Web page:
One of my lovely readers has sent me a whole raft of questions about how I write my books which I’m going to try to answer to the best of my ability. There are five or six of them and since she was kind enough to write, I’d like to do justice to them. I’m going to post the replies here . I hope you find them useful. And interesting, too.
The first question was about research. How extensively I do I research the events in my books and what resources do I use.
I do a lot of research. I generally have an idea of where I want to send my historians, and what will happen to them when they get there. From that starting point, I read around the subject, looking for info that will support the story. Sometimes, I find something that directly contradicts what I want to do and with a huge sigh and a quick curse, I have to abandon that particular storyline.
I use only a fraction of my notes, otherwise it’s too easy too sound like a history book, which I really don’t want to do at all. I want people to find History interesting. I know my treatment of events and people is very superficial, but I want to engage people’s interest, and if someone is keen enough to go on to read more after they’ve finished the book then that’s wonderful. From there, they may go to study further and, with luck, will find History as interesting as I do.
Unfortunately, the best resource of all, public libraries, are not available to me. No, I’ve not been banned – just to be clear. Most of my research is done online as I pursue various threads, wandering down interesting but irrelevant paths (I have no self discipline whatsoever), sometimes modifying my story as ideas occur. My sources range from published papers to Wikipedia and everything in between. I consult professional organisations where I can – the Richard III visitor centre were very helpful. I emailed a gas company about the best way to kill someone with an electric fire and once I’d reassured them I had no intention of doing any such thing, they were great. My technical advisor, Phillip Dawson, advises me on police and military procedures and the safety mechanisms of 9mm Glocks. The writer, Tom Williams was of huge assistance with The Stirrup Charge at Waterloo, in my new prequel The Very First Damned Thing. Even the House of Commons got in on the act when I contacted them to check whether women were allowed in public areas in the 19th century.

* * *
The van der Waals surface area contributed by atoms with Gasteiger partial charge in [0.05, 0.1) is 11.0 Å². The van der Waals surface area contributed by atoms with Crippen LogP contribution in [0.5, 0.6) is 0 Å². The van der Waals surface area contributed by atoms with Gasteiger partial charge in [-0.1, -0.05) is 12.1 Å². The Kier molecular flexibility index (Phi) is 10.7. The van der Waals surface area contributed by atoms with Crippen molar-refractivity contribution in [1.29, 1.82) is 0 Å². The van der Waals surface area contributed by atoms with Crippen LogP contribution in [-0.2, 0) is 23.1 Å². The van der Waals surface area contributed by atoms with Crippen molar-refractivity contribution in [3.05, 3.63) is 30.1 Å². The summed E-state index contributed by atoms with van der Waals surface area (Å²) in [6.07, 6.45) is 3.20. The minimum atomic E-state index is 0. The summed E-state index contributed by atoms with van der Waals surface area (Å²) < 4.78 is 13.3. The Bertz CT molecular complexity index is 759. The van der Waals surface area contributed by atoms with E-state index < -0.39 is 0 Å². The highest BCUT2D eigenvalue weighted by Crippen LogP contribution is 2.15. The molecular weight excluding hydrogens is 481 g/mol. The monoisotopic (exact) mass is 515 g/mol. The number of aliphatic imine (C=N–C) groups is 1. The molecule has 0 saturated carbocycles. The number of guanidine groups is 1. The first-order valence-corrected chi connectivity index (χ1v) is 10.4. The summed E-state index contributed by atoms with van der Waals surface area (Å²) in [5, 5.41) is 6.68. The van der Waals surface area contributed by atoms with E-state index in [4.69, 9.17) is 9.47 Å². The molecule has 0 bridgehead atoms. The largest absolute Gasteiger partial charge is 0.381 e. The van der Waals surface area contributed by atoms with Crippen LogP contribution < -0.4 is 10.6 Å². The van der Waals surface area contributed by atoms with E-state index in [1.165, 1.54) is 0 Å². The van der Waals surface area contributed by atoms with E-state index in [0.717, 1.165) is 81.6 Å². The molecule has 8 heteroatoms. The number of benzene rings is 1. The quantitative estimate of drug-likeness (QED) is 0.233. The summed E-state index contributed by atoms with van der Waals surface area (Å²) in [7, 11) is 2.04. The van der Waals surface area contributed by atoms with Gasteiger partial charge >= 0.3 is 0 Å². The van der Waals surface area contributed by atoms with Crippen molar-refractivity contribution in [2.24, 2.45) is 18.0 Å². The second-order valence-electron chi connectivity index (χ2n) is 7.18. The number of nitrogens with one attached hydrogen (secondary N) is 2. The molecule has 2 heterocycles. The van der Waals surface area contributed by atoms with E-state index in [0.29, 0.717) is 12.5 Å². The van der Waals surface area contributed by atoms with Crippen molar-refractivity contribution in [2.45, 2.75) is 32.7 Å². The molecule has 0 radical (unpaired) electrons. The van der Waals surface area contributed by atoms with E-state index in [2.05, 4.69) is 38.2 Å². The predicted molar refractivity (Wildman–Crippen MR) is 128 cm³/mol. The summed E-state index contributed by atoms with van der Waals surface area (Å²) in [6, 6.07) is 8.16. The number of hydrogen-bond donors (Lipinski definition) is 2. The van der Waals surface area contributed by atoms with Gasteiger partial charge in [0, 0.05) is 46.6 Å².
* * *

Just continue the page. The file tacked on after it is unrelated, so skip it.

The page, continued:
“I emailed a gas company about the best way to kill someone with an electric fire and once I’d reassured them I had no intention of doing any such thing, they were great.”
Research permeates every aspect of the St Mary’s stories. I can’t just say, ‘We ran up the staircase and opened the door at the top.’ because the century will define whether the staircase is of wood or stone. Is it a spiral? Which was does it spiral? Is the door at the top made of wood? Studded? Arched? What size? Must they duck to get through? The door latch – what style? Can it just be lifted or must they turn it as well?
The sad thing is that after all that, I hardly use any of it. You wouldn’t believe the amount of material I had on the War of Jenkins’ Ear and at the end of the day it was just a throwaway line somewhere and I never used any of it.
And it’s not just St Mary’s. When I wrote The Nothing Girl, I knew nothing of donkeys or LandRovers or how to get married in a Register Office or forensic accounting. And for A Bachelor Establishment, I spent days checking out Regency menus.
Really, when you think about it, my ignorance is boundless.
Anyway, I hope that answers the question about research and no one’s eyes are bleeding. I know I go on a bit. The next question is about the detail in my stories. Give me a day or so to put something together and thank you for sticking with me so far.
St Mary’s prequel The Very First Damned Thing is out next month on Audible.